The programme aims to prepare at least 2,000 girls between the ages of 17 and 25 for careers as computer programmers, creators, and designers.


The African Girls Can Code Initiative (AGCCI), launched in 2018 by UN Women and the African Union Commission (AUC) in partnership with the International Telecommunication Union (ITU) and the United Nations Economic Commission for Africa (UNECA), aims to empower girls throughout Africa by putting them on the path to tech careers and helping them develop their digital literacy and computer skills.

Chantal Niyonkuru grew up in a rural Rwandan village without access to digital technology, but when she was selected to attend one of the country’s top high schools, she took to computer science.

After passing her exams, she told her mother she wanted to pursue a career in programming, but her mother laughed and said it was for students from the cities, rich families, or boys. Chantal’s story is shared by girls across Africa and around the world.

A lack of exposure to tech coupled with strong gendered norms keep girls out of the field from an early age, and the absence of visible female role models further contributes to their under-representation. Even for girls who do have exposure to technology, their interest is often dampened by a lack of gender-responsive and interdisciplinary curricula.

Sizolwethu Maphanga, a high school student in Eswatini, experienced this firsthand when her high school offered classes on information and communication technologies, but the course failed to connect technology to the real-world challenges facing her community and country.

Sizolwethu’s experience at an African Girls Can Code Initiative coding camp was the catalyst for everything to change for her (AGCCI). She claims that the camp fueled her passion for technology and “opened my eyes to the revolutionary technologies that can affect Africa. I discovered that if I have passion and tenacity, even with little to no resources, I can make a significant difference.”

Chantal also experienced a turning point at the AGCCI coding camp. Despite the opposition she was facing, she credits the initiative with inspiring her to pursue a degree in information technology at the university level.

AGCCI has helped some girls pursue long-standing passions while giving other girls their first substantial exposure to technology. Mariam Said Muhammed says she had no prior knowledge of digital technology, much less its potential societal applications, before enrolling in a coding camp in 2019. The bootcamp “inspired me in the world of technology and made me develop an interest in learning skills so that I could use them to solve the problems that face our society,” the participant claims.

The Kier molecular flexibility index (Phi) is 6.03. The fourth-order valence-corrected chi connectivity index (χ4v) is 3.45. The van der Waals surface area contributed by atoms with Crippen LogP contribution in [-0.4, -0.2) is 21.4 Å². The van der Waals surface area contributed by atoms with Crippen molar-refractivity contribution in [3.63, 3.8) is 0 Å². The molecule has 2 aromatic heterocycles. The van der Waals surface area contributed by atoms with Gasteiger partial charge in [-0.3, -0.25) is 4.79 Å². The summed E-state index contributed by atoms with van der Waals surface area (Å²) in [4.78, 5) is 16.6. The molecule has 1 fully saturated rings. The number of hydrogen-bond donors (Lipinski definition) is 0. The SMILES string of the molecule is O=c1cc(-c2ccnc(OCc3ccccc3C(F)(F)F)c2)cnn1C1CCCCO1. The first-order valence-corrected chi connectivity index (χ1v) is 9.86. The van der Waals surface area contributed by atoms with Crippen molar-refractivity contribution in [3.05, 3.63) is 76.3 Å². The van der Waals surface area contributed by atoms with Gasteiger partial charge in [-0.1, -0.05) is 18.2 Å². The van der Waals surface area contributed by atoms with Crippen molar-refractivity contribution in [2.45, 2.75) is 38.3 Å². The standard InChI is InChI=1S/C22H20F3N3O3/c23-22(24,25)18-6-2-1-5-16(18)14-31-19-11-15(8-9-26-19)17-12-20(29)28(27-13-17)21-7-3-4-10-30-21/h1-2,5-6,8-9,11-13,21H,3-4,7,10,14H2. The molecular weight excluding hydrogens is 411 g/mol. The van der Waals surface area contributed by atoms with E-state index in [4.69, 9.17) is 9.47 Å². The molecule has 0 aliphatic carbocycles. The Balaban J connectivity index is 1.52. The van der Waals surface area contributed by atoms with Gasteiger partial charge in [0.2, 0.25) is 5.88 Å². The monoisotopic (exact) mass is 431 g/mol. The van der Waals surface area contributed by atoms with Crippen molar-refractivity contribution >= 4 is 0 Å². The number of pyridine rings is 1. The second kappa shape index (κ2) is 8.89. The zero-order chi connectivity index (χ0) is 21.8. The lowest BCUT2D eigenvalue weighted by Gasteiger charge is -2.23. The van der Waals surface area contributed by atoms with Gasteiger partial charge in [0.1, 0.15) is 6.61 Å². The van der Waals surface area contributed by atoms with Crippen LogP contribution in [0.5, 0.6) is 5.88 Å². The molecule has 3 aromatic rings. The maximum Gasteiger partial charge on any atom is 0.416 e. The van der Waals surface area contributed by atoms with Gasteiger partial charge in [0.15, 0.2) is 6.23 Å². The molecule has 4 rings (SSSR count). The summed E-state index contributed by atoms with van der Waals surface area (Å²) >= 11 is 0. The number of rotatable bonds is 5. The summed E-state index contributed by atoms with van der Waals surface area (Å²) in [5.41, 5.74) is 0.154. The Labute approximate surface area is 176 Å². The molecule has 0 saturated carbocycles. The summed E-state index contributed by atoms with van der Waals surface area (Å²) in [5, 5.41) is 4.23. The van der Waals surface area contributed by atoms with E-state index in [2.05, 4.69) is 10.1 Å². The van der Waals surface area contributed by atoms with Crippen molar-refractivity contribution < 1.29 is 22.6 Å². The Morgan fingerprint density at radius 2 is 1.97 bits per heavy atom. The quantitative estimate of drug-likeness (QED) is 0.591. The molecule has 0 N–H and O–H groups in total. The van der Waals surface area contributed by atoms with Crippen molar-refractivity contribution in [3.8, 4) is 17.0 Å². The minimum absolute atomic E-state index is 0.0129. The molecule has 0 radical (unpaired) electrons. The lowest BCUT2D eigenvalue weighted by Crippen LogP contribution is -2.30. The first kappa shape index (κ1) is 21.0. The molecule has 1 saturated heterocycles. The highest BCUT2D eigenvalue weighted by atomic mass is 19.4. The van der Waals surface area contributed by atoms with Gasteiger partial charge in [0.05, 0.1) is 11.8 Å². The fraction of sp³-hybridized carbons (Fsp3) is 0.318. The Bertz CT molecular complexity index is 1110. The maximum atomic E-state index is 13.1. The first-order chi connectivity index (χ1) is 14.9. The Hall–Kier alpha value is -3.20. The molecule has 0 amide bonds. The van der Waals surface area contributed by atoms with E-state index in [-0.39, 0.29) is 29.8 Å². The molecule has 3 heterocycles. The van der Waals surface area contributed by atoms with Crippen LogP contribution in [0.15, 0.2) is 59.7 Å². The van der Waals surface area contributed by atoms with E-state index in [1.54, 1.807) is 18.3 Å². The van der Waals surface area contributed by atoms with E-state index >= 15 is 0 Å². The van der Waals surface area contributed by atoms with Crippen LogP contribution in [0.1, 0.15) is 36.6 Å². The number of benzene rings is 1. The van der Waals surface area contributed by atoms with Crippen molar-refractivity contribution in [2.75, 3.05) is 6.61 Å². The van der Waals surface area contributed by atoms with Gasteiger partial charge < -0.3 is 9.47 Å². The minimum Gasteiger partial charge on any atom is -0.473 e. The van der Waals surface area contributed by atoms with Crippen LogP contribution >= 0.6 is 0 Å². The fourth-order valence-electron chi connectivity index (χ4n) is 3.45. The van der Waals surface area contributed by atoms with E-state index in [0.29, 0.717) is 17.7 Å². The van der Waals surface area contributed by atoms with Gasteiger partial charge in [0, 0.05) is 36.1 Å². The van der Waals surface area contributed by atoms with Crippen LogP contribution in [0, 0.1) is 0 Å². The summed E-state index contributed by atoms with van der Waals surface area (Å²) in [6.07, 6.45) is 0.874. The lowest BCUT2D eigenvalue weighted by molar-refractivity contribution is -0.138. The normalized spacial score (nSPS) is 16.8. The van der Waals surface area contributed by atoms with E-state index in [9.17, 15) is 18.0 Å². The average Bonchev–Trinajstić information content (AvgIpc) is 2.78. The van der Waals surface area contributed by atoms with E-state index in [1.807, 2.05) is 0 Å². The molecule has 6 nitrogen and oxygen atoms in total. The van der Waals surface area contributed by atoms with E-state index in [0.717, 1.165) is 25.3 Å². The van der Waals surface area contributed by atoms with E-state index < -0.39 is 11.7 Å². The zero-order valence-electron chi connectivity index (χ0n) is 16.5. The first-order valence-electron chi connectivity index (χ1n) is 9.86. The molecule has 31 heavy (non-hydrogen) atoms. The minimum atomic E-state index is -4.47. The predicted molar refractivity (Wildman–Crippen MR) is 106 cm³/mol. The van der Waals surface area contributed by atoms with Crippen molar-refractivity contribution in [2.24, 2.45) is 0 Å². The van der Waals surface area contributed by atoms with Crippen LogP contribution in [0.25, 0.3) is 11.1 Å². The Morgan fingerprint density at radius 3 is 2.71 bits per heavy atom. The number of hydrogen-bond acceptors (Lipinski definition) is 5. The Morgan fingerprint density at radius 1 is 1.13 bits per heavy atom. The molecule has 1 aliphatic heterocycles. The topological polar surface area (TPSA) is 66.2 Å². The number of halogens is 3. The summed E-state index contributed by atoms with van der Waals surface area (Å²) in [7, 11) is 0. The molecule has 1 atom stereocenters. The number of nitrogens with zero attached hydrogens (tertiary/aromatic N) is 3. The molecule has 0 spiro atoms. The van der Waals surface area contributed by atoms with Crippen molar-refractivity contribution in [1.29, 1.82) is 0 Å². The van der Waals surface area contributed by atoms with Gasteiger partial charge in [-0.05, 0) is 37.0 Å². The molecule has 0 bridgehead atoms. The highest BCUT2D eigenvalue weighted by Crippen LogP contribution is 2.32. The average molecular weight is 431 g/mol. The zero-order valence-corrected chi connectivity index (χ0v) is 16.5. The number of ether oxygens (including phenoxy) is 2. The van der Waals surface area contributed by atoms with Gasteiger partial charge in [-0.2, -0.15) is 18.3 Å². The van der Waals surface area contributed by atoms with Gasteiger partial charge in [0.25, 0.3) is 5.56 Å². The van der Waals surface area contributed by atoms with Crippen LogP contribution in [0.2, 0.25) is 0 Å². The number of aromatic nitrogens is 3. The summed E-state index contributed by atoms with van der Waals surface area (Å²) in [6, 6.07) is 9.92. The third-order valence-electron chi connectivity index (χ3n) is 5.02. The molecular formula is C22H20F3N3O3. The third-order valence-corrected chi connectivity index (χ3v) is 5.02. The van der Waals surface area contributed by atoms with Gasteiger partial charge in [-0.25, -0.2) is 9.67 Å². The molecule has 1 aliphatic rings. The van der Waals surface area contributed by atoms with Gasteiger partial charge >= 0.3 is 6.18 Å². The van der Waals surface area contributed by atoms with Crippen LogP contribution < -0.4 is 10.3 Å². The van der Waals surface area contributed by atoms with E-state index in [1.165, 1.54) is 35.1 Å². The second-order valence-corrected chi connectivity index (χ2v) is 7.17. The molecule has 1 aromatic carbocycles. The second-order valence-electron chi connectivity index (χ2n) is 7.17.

The programme aims to prepare at least 2,000 girls between the ages of 17 and 25 for careers as computer programmers, creators, and designers.

Its first phase has also included the creation of a guide on mainstreaming ICT, gender, and coding in national curricula across the continent, the launch of an eLearning platform, and the creation of a webinar series to keep learning going during the pandemic, in addition to camps like the ones Sizolwethu, Chantal, and Mariam attended.

African Girls Can Code Initiative works to improve girls’ overall inclusion in the tech industry as well as to educate and empower them.

Awa Ndiaye-Seck, UN Women Special Representative to the African Union and UNECA, states that the organization’s goal is to address both the gender-based harmful norms and practises that prevent women and girls from pursuing STEM fields as well as the policy-level bottlenecks related to access to technology and finances.

Sizolwethu was motivated to support the empowerment of other girls while pursuing her own tech career: “I have also been actively involved in numerous policy discussions and panels for the United Nations and various other bodies to enable more girls around the world to be exposed to and enrolled in STEM studies and professions,” she says.

“I became more interested in learning about new technologies and how they work, and this became a core motivating factor for me to pursue my degree in Computer Science,” says Mariam of how AGCCI sparked a passion that has grown into a career path.

Chantal, on the other hand, is making use of the abilities she acquired to create software that benefits her neighbourhood, including a digital system for scheduling medical appointments, a bus reservation system, and more. She says, “I can say with pride that AGCCI is the reason behind who I am today.